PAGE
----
Unfortunately for quite a few chicken, the Krispy Kreme on my corner has shut down and today, in its place, the southern staple Chick-fil-A has opened up.
You would think Mick Jagger’s in there giving away iPod nanos. Cars and people are all over the place and someone from the Chick is arguing with a neighboring restaurant over the mayhem.
Chick spokesman Mark Baldwin, from Atlanta, says “all throughout California, we see tremendous opportunity.” It’s opening up 75 new restaurants in southern California over the next five years. Financial data is a bit tough to come by since the company’s private; it had about a billion and a half in sales in 2003.
While each store’s different, Baldwin says that “We?re looking for personality. We pay a lot of attention to customer service. Friendly people who love to smile, love to have fun at their jobs. Treat customers with honor, dignity and respect. We kind of look at their character.”
At some locations, hiring managers actually meet with the candidates’ parents as part of the hiring process.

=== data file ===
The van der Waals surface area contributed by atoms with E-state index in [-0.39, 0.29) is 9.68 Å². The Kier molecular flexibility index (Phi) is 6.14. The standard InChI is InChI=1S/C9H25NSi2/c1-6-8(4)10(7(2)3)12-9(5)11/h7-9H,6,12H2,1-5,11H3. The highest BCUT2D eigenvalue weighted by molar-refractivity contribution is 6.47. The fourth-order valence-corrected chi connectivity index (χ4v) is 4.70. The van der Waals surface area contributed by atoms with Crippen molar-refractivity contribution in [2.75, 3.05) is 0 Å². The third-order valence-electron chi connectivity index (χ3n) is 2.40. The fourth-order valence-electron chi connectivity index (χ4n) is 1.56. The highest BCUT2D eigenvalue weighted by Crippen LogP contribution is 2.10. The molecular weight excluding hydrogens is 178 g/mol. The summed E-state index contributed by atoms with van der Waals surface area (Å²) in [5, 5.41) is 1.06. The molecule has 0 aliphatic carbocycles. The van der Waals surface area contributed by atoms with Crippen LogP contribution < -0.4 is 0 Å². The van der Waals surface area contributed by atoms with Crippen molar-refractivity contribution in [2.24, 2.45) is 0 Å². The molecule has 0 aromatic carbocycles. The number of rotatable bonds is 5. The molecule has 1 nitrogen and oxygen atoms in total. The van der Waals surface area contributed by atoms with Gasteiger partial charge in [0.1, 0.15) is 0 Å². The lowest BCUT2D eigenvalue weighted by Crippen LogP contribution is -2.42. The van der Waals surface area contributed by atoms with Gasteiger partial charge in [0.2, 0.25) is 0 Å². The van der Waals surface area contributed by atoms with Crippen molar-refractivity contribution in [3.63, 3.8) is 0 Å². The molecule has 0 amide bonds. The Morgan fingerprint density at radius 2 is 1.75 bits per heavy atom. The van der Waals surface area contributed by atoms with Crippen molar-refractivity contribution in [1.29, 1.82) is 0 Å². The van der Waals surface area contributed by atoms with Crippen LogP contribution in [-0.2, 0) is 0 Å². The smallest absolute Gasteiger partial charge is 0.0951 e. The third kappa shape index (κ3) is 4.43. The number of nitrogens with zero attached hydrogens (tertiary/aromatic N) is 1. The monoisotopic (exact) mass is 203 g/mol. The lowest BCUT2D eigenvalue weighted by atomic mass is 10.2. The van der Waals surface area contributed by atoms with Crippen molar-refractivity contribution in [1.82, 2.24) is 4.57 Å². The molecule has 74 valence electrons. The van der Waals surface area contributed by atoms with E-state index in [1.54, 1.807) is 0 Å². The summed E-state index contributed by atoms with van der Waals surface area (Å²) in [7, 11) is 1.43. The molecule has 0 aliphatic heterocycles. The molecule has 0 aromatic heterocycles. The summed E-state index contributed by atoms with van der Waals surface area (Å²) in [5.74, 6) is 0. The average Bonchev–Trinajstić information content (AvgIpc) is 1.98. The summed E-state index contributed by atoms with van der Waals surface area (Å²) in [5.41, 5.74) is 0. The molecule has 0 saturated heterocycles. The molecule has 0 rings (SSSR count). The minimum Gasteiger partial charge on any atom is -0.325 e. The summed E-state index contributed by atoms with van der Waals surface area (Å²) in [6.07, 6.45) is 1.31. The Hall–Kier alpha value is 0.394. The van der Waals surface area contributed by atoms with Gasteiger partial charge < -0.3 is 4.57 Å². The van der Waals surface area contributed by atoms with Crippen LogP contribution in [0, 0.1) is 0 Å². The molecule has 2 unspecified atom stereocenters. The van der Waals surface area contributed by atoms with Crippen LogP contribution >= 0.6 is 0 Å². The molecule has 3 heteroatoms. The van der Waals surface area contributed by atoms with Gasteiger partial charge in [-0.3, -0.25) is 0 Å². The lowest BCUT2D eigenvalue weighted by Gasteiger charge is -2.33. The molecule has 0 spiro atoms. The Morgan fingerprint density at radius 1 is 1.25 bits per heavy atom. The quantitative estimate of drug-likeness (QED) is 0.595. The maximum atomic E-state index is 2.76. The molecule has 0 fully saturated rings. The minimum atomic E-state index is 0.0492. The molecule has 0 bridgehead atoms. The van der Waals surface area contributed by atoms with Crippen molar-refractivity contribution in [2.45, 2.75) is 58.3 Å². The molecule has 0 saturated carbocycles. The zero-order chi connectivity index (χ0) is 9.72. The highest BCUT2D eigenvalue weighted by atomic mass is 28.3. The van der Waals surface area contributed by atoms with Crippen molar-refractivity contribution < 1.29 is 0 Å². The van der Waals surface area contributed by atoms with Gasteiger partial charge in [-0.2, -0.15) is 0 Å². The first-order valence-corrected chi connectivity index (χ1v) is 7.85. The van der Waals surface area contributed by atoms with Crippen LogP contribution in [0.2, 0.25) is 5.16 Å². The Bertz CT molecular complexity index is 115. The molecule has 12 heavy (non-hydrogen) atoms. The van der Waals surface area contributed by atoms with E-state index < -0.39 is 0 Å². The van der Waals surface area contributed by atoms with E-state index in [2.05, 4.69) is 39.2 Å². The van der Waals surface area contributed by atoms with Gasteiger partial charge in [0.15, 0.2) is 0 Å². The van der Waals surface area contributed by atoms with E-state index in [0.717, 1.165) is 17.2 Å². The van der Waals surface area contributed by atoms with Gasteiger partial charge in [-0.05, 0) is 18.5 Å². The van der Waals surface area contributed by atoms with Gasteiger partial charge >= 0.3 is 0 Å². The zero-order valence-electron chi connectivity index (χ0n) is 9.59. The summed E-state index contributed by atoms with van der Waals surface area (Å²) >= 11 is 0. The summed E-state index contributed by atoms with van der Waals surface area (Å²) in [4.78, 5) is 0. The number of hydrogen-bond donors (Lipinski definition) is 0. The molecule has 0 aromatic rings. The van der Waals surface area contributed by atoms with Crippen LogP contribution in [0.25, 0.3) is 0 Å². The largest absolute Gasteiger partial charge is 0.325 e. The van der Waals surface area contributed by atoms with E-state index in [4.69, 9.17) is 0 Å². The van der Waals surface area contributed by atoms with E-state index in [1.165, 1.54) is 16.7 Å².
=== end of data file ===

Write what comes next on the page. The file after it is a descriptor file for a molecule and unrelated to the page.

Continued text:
Chick recruits in local schools, and is “searching for eagles.” You know these folks: they’re in the student government, on a sports team, work on the newspaper, the yearbook, or most of the above.
Here in Santa Ana, Tammy Dull has hired 60 people and will eventually have about 75. She has gone to schools and churches, but hasn’t advertised in job boards or in the paper. She’s looking for “energy, enthusiasm, great attitude, integrity–you can’t teach that.”
She doesn’t pay minimum wage (“minimum wage is minimum work,” she says, “you get what you pay for.”)
Founded by devout Baptist S. Truett Cathy, Chick’s closed on Sundays. Dull says that’s a good selling point for candidates, since they often have other things to do, like another job.
Baldwin, the spokesman in Atlanta, says: “Take the day to rest and worship if you choose, spend some time with your family. What kind of high school student wouldn?t want a weekend day off?”